By Scott Wright

THE perception that jobs in tourism and hospitality are low-paid and involve long hours must be tackled if the current staff shortage is to be eased, a new industry leader for the west of Scotland has warned.

A combination of Brexit and the “pingdemic” has left the sector critically short of staff at its busiest time of the year, undermining efforts to make up for time lost due to lockdown restrictions in the last sixteen months.

But the new chief executive of the Argyll and Isles Tourism Co-operative (AITC) said the recruitment problem could be resolved if there was a greater understanding of the breadth of roles and remuneration on offer.

Speaking on her first day in office, Cathy Craig said: “There is a perception issue, that roles in hospitality and tourism are low-paid and long hours and actually, that is not the case. There is a huge amount of variety.”

Highlighting roles in areas such as marketing and product development, and within activity organisations, Ms Craig said there was a “huge breath of good quality, well-paid jobs across the sector”. But she said “we have got a perception problem that is not well understood… We need to do more to encourage parents and younger people that there are good careers to be had in tourism in Scotland.”

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Ms Craig also contends that the industry could tap into potential local labour pools among people who are considering returning to work part-time following retirement, or those who would consider a role in tourism as part of a “portfolio career”.

Ms Craig joined the independent AITC from her role as commercial director of Entrepreneurial Scotland, but is no stranger to tourism. She has served on the board of VisitScotland for six years and has been a volunteer director of AITC for four, in addition to the senior roles she has held with CalMac and ScotRail since moving to Scotland eight years ago. Her appointment as the first chief executive of the AITC has been funded by a £350,000 grant from Highlands and Islands Enterprise, which will pay for the recruitment of 6.5 posts “to help the industry in Argyll recover and grow” in the aftermath of the coronavirus crisis.

The aim is to boost visitor numbers and tourist spend through marketing and developing new products. Asked to sum up the current outlook among tourism businesses in the area, Ms Craig told The Herald: “It is definitely cautious optimism. Lots of businesses are reporting that they are having a bumper season, what season they have had.

“We are hearing that occupancy is up across the region. Obviously, there is pent-up demand and a lot of staycations: the visitor profile has definitely changed, there are a lot of British visitors as opposed to your usual international visitors.

“There’s definitely optimism, but there is a lot of ground to make up, clearly. Many business have been closed for a long time. They are very busy but there are challenges across the industry as well. Staffing seems to be a real issue at the moment. That seems to be a factor of both Brexit and Covid combined.”

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She said it was important to press home the message to tourists that Argyll is “safe” to visit and return to, noting that the area generated visitor spend of £364m in the area in 2019.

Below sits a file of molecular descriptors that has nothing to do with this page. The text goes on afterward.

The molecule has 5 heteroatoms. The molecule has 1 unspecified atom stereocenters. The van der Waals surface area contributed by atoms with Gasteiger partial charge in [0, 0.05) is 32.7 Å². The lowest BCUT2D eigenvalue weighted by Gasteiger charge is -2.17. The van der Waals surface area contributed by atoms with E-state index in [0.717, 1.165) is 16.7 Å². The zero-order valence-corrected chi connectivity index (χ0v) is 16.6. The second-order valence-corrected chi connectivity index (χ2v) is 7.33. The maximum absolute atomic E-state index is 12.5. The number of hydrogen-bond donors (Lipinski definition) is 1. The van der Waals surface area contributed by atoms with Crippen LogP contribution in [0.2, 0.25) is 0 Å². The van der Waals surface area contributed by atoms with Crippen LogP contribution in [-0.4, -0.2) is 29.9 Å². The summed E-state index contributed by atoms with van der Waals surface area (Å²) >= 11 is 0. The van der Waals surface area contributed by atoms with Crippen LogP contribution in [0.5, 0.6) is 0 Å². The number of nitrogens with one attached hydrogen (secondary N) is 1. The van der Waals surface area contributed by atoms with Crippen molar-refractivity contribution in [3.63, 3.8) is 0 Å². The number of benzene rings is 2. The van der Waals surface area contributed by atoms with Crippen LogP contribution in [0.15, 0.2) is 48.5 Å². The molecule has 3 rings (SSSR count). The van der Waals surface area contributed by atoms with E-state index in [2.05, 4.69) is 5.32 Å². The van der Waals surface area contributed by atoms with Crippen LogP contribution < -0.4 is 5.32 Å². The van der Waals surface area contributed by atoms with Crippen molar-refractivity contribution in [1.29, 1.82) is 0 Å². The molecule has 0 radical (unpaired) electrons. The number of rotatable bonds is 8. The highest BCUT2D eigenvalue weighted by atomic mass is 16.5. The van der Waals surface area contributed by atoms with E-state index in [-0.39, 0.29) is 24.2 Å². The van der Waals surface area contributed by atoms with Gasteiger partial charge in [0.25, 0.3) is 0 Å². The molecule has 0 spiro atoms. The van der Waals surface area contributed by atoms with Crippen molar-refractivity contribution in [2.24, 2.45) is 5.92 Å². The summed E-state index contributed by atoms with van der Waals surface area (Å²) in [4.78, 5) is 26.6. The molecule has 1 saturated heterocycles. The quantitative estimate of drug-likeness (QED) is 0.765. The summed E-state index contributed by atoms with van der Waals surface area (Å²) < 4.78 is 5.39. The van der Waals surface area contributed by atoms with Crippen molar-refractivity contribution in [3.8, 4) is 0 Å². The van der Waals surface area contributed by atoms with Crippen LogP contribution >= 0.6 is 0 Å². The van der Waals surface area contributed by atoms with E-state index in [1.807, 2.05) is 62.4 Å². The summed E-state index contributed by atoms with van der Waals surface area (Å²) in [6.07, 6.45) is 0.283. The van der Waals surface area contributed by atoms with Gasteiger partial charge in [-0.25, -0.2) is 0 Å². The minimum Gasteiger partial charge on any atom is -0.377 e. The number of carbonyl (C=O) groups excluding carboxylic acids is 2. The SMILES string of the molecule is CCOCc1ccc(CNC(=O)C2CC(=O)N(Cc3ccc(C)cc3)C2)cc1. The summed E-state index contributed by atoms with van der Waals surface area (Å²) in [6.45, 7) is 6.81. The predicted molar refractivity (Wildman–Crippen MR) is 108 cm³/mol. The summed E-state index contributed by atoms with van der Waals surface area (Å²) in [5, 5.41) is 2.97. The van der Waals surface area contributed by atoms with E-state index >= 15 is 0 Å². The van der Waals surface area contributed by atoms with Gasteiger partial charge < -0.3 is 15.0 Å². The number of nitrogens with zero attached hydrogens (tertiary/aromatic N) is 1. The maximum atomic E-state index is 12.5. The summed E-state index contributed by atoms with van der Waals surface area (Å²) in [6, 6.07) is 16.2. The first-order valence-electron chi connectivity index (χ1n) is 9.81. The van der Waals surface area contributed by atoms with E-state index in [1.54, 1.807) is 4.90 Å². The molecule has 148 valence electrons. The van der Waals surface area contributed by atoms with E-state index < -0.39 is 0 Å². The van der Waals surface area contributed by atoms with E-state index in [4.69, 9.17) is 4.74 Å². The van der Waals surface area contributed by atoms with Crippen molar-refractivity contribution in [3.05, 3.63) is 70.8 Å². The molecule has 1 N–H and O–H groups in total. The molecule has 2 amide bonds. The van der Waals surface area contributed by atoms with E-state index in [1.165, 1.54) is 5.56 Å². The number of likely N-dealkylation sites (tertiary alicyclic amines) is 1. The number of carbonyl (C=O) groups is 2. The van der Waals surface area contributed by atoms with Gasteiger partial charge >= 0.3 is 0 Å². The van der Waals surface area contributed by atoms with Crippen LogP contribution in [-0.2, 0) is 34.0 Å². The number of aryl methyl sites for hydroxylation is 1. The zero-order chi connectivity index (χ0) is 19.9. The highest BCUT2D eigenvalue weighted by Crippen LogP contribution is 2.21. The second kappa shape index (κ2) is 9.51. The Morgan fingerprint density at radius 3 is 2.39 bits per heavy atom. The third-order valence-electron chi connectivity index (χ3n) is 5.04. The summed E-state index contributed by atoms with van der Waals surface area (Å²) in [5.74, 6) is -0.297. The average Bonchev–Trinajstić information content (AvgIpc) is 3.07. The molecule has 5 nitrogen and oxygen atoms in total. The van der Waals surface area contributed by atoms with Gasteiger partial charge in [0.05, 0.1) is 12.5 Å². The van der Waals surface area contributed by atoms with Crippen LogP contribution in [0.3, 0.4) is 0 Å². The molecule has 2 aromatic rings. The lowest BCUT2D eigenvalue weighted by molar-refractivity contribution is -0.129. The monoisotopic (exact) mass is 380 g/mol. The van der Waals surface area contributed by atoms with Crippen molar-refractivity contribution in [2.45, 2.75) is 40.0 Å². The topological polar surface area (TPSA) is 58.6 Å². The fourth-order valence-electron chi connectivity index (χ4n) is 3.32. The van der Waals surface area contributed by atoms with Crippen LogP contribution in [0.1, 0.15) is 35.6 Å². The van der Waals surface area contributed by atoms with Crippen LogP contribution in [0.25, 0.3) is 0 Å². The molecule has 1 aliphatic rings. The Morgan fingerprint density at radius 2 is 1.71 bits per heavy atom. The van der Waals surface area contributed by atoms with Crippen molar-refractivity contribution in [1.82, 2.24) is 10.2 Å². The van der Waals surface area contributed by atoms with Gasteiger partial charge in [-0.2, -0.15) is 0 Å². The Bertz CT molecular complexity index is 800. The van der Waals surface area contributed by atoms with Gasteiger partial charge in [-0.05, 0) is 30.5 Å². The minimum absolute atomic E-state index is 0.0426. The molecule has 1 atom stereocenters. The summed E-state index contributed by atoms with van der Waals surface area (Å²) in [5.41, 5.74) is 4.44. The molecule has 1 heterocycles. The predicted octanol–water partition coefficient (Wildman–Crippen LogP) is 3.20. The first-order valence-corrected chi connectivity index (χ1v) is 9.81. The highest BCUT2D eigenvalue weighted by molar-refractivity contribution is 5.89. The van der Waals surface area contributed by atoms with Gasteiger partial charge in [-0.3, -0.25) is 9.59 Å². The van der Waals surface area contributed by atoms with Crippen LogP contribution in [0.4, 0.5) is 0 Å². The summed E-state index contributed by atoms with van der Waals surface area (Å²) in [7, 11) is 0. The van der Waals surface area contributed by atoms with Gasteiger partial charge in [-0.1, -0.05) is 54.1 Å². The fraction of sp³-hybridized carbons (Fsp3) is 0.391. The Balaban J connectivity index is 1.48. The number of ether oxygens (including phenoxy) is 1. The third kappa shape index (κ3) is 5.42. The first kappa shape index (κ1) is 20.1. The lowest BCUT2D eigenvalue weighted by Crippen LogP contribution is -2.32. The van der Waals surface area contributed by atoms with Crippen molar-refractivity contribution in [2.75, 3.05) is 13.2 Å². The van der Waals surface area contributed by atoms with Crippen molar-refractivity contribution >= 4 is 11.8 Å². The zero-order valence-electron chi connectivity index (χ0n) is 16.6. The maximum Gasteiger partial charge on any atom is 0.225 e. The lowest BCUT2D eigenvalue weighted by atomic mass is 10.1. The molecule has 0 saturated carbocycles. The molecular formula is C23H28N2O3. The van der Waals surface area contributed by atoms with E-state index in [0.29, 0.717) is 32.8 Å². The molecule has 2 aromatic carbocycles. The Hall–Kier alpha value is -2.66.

And Ms Craig emphasised the importance of the ferry service being reliable and running at capacity after a summer season blighted by breakdowns and cancellations on the west coast. As a former employee of CalMac, Ms Craig sympathised with the problems facing that organisation due to the age of the ferry fleet, as well as increased in demand from domestic holidaymakers this year. But she said it was “imperative” that the service is reliable and operates at full capacity, both for tourism and for people living on the islands who depend on the “lifeline” it provides.

Ms Craig also commented on the recent controversy surrounding plans by the Scottish Government to introduce a licensing system for the short-term holiday letting sector. Last week, a number of tourism organisations resigned from a Scottish Government working group drawing up the proposals, lambasting the process a “sham” and claiming ministers have “continually shifted the goalposts”.

The proposal for a licensing scheme was brought forward amid concerns that the rise of Airbnb-style properties has contributed to problems such as a housing shortage and anti-social behaviour, notably in cities such as Edinburgh. But traditional self-catering accommodation providers have hit out at the cost and red tape involved.

Ms Craig said: “Getting a proportionate amount of registration and legislation in place that allows visitors to have a safe visit but also enables business to do business and to bring that spend into Scotland… that is an issue that needs to be resolved. Making it really difficult for businesses to actually do business by having too much regulation is quite challenging, particularly for small businesses.”

She added: “The industry feels it is not being listened to, and its concerns are not being addressed. They are not against registration…it is the degree to which those businesses need to be regulated that is causing hardship. It is hardship because these businesses, some of them, have not been able to trade for as long as 18 months now.”

Mulling the outlook for Scottish tourism, Ms Craig said it was important that all aspects of the industry come together to safeguard its recovery.

“There needs to be a Team Scotland approach,” she said. “I know it sounds quite glib, but the more that organisations collaborate, rather than demand of each other, we will recover. But it needs a team effort.”